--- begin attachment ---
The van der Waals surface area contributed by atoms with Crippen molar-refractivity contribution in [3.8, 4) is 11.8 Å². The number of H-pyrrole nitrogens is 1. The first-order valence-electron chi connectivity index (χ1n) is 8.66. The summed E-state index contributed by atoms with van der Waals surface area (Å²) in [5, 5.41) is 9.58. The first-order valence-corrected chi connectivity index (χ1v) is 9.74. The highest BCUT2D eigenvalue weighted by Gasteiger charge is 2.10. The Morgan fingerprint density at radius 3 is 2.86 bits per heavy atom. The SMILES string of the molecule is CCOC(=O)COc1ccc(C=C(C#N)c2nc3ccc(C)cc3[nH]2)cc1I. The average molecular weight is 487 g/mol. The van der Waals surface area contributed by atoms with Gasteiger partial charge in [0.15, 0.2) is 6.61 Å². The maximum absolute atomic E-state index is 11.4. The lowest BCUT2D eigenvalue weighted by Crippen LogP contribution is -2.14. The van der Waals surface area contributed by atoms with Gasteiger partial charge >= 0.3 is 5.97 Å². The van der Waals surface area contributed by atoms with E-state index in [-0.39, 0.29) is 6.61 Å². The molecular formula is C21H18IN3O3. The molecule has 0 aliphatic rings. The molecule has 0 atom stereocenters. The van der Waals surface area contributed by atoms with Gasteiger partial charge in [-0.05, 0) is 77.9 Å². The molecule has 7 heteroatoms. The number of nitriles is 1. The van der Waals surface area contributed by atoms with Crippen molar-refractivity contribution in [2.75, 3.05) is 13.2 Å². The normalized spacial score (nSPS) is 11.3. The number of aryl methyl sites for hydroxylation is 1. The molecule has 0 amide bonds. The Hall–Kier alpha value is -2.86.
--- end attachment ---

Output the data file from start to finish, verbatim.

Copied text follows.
The van der Waals surface area contributed by atoms with Crippen molar-refractivity contribution in [3.8, 4) is 11.8 Å². The number of H-pyrrole nitrogens is 1. The first-order valence-electron chi connectivity index (χ1n) is 8.66. The summed E-state index contributed by atoms with van der Waals surface area (Å²) in [5, 5.41) is 9.58. The first-order valence-corrected chi connectivity index (χ1v) is 9.74. The highest BCUT2D eigenvalue weighted by Gasteiger charge is 2.10. The Morgan fingerprint density at radius 3 is 2.86 bits per heavy atom. The SMILES string of the molecule is CCOC(=O)COc1ccc(C=C(C#N)c2nc3ccc(C)cc3[nH]2)cc1I. The average molecular weight is 487 g/mol. The van der Waals surface area contributed by atoms with Gasteiger partial charge in [0.15, 0.2) is 6.61 Å². The maximum absolute atomic E-state index is 11.4. The lowest BCUT2D eigenvalue weighted by Crippen LogP contribution is -2.14. The van der Waals surface area contributed by atoms with Gasteiger partial charge >= 0.3 is 5.97 Å². The van der Waals surface area contributed by atoms with E-state index in [-0.39, 0.29) is 6.61 Å². The molecular formula is C21H18IN3O3. The molecule has 0 aliphatic rings. The molecule has 0 atom stereocenters. The van der Waals surface area contributed by atoms with Gasteiger partial charge in [-0.05, 0) is 77.9 Å². The molecule has 7 heteroatoms. The number of nitriles is 1. The van der Waals surface area contributed by atoms with Crippen molar-refractivity contribution in [2.75, 3.05) is 13.2 Å². The normalized spacial score (nSPS) is 11.3. The number of aryl methyl sites for hydroxylation is 1. The molecule has 0 amide bonds. The Hall–Kier alpha value is -2.86.